In the wake of Hurricanes Harvey, Irma, and Maria, I have visited the homes of many flood survivors. This year I can be more confident than ever that the National Flood Insurance Program (NFIP) will be there to pay their claims.

November 30 marked the end of the 2017 hurricane season, the second largest claims year in the NFIP’s history. As of November 30, more than 122,000 survivors have filed claims for the recent floods, and FEMA has paid over $6.687 billion in flood insurance claims related to Hurricanes Harvey and Irma.

Before the storms of 2017 were even developing, we took a measured step to protect against the large and uncertain costs of extreme flooding events. In January 2017, FEMA purchased reinsurance from the private reinsurance markets. This risk transfer mechanism is commonly used by private insurance companies and public entities to protect from large financial losses.

By securing reinsurance for the NFIP, we diversified the tools we use to manage catastrophic flood risk. Under the 2017 Reinsurance Agreement, FEMA transferred $1.042 billion in flood risk above a $4 billion retention to 25 reinsurance companies. On November 6, 2017, FEMA surpassed its retention for claims paid to insured flood survivors of Hurricane Harvey.

This week, we will begin collecting reinsurance recoveries from the private markets under the 2017 agreement, recovering up to $1.042 billion. In other words, the private reinsurance markets will help Hurricane Harvey survivors by sharing a portion of the costs of flood insurance claims.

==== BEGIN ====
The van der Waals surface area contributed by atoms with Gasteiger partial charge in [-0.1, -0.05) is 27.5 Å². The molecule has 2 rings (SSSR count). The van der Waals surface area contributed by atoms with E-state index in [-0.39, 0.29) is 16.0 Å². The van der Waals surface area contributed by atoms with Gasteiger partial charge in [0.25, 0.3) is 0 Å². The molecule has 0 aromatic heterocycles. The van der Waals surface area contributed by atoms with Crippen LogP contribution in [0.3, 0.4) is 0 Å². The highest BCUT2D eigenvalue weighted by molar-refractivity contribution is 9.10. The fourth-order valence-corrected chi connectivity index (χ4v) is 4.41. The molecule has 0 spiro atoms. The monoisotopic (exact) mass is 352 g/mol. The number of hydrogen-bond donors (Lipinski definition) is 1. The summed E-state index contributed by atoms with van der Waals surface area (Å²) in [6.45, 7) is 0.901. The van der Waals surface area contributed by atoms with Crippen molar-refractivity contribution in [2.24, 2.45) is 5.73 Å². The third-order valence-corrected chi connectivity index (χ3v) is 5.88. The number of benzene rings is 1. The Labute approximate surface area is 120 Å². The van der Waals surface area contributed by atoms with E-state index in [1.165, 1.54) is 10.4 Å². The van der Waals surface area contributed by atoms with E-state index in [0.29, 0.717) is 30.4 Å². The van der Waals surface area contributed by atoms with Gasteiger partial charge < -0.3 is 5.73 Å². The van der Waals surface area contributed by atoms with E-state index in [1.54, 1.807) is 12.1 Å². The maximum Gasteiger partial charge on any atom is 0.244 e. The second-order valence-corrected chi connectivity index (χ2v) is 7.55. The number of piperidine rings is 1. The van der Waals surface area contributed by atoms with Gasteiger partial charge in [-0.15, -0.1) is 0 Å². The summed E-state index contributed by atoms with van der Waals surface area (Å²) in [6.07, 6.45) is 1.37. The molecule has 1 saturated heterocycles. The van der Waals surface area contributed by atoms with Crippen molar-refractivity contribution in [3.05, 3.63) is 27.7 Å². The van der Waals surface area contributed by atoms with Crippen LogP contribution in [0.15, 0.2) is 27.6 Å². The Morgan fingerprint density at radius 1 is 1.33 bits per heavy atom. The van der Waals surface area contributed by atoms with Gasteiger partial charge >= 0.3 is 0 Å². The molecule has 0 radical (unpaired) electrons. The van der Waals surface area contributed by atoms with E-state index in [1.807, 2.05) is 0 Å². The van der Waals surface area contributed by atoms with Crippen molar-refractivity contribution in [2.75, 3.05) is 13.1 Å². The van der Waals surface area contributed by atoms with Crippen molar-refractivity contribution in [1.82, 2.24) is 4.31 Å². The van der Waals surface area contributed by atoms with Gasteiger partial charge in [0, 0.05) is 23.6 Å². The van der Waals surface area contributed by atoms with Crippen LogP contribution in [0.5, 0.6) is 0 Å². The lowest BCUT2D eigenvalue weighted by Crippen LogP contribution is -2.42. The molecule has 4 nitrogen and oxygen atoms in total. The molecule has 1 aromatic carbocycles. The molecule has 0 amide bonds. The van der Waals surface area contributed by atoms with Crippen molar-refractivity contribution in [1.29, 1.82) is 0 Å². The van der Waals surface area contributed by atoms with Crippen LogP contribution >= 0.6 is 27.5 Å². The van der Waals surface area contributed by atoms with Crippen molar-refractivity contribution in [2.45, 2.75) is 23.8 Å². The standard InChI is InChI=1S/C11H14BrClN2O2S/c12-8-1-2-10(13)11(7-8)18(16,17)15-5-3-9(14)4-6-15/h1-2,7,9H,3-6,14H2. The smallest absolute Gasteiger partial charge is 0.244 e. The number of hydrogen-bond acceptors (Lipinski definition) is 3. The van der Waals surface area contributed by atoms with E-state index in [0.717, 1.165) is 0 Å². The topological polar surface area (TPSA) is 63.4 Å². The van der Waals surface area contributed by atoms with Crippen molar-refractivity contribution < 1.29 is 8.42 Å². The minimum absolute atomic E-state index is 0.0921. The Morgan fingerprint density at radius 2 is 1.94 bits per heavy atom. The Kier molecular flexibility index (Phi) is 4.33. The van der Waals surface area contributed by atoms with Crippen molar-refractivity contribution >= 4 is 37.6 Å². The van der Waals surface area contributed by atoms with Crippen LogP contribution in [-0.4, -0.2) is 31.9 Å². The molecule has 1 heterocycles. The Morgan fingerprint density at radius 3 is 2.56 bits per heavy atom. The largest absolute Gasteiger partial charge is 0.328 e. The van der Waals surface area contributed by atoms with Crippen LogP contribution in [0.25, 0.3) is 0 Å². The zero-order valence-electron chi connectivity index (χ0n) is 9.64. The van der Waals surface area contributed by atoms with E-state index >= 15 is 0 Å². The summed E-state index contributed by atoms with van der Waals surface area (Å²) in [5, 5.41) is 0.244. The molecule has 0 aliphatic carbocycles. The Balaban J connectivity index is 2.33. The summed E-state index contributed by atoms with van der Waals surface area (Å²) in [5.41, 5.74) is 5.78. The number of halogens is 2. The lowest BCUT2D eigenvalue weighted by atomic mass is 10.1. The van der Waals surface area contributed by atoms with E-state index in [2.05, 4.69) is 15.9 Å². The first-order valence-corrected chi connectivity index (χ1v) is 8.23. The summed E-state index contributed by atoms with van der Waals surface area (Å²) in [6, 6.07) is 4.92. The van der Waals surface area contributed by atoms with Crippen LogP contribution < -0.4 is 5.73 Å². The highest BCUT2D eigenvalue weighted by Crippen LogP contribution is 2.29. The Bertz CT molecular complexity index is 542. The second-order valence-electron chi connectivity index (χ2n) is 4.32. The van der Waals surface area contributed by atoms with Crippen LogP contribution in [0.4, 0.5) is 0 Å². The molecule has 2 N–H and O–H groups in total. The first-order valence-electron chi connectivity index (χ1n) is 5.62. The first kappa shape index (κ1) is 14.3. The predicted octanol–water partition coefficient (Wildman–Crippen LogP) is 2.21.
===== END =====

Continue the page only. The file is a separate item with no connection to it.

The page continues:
Catastrophic events like Hurricanes Harvey, Irma, and Maria will continue to occur, and the costs associated with extreme events exceed what the NFIP can manage alone. The unprecedented 2017 hurricane season has demonstrated that reinsurance is an important tool in sharing risk with the private sector.  Currently, we are in the process of securing reinsurance for 2018.

The timing of the 2018 reinsurance renewal coincides with the need for renewal of the NFIP. Since the National Flood Insurance Act (NFIA) was enacted in 1968, Congress has amended the NFIA to enable FEMA to continue selling flood insurance, which is referred to as the NFIP Reauthorization.

The NFIP is currently authorized through December 8. We are working closely with Congress to ensure that the program does not lapse, and that it is reauthorized with a plan for strengthening the NFIP’s financial footing. As we continue to build out our multi-year reinsurance strategy with a January 2018 reinsurance placement, we look forward to incorporating reauthorization reforms that build a stronger NFIP for tomorrow.

 As of November 30, 2017. FEMA seal and National Flood Insurance Program logo.

For more information, read “Increasing Flood Insurance Resilience – The Role of Reinsurance.”

Additional information on the NFIP Reinsurance Program is available in these frequently asked questions.